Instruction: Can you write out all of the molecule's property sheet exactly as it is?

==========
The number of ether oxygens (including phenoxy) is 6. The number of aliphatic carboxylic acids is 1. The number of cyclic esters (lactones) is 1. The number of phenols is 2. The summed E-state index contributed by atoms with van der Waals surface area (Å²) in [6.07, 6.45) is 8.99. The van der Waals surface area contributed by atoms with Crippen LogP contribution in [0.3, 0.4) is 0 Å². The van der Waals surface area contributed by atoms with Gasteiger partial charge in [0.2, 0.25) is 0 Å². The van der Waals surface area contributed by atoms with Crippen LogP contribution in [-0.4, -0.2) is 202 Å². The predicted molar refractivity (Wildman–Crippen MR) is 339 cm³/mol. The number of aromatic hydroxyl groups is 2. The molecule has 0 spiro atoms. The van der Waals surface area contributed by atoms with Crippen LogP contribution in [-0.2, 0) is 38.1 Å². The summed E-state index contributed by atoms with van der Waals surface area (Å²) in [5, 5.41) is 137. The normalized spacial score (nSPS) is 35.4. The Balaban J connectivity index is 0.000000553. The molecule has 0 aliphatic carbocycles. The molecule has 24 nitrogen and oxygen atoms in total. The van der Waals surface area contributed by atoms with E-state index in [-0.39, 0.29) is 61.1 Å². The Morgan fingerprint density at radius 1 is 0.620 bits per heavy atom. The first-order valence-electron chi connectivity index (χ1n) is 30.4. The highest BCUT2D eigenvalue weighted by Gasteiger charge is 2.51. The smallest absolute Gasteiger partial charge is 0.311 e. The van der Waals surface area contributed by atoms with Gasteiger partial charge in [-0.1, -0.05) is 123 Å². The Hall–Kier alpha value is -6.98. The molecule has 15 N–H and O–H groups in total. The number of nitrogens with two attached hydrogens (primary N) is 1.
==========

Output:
The number of ether oxygens (including phenoxy) is 6. The number of aliphatic carboxylic acids is 1. The number of cyclic esters (lactones) is 1. The number of phenols is 2. The summed E-state index contributed by atoms with van der Waals surface area (Å²) in [6.07, 6.45) is 8.99. The van der Waals surface area contributed by atoms with Crippen LogP contribution in [0.3, 0.4) is 0 Å². The van der Waals surface area contributed by atoms with Gasteiger partial charge in [0.2, 0.25) is 0 Å². The van der Waals surface area contributed by atoms with Crippen LogP contribution in [-0.4, -0.2) is 202 Å². The predicted molar refractivity (Wildman–Crippen MR) is 339 cm³/mol. The number of aromatic hydroxyl groups is 2. The molecule has 0 spiro atoms. The van der Waals surface area contributed by atoms with Crippen LogP contribution in [-0.2, 0) is 38.1 Å². The summed E-state index contributed by atoms with van der Waals surface area (Å²) in [5, 5.41) is 137. The normalized spacial score (nSPS) is 35.4. The Balaban J connectivity index is 0.000000553. The molecule has 0 aliphatic carbocycles. The molecule has 24 nitrogen and oxygen atoms in total. The van der Waals surface area contributed by atoms with E-state index in [-0.39, 0.29) is 61.1 Å². The Morgan fingerprint density at radius 1 is 0.620 bits per heavy atom. The first-order valence-electron chi connectivity index (χ1n) is 30.4. The highest BCUT2D eigenvalue weighted by Gasteiger charge is 2.51. The smallest absolute Gasteiger partial charge is 0.311 e. The van der Waals surface area contributed by atoms with Gasteiger partial charge in [-0.1, -0.05) is 123 Å². The Hall–Kier alpha value is -6.98. The molecule has 15 N–H and O–H groups in total. The number of nitrogens with two attached hydrogens (primary N) is 1.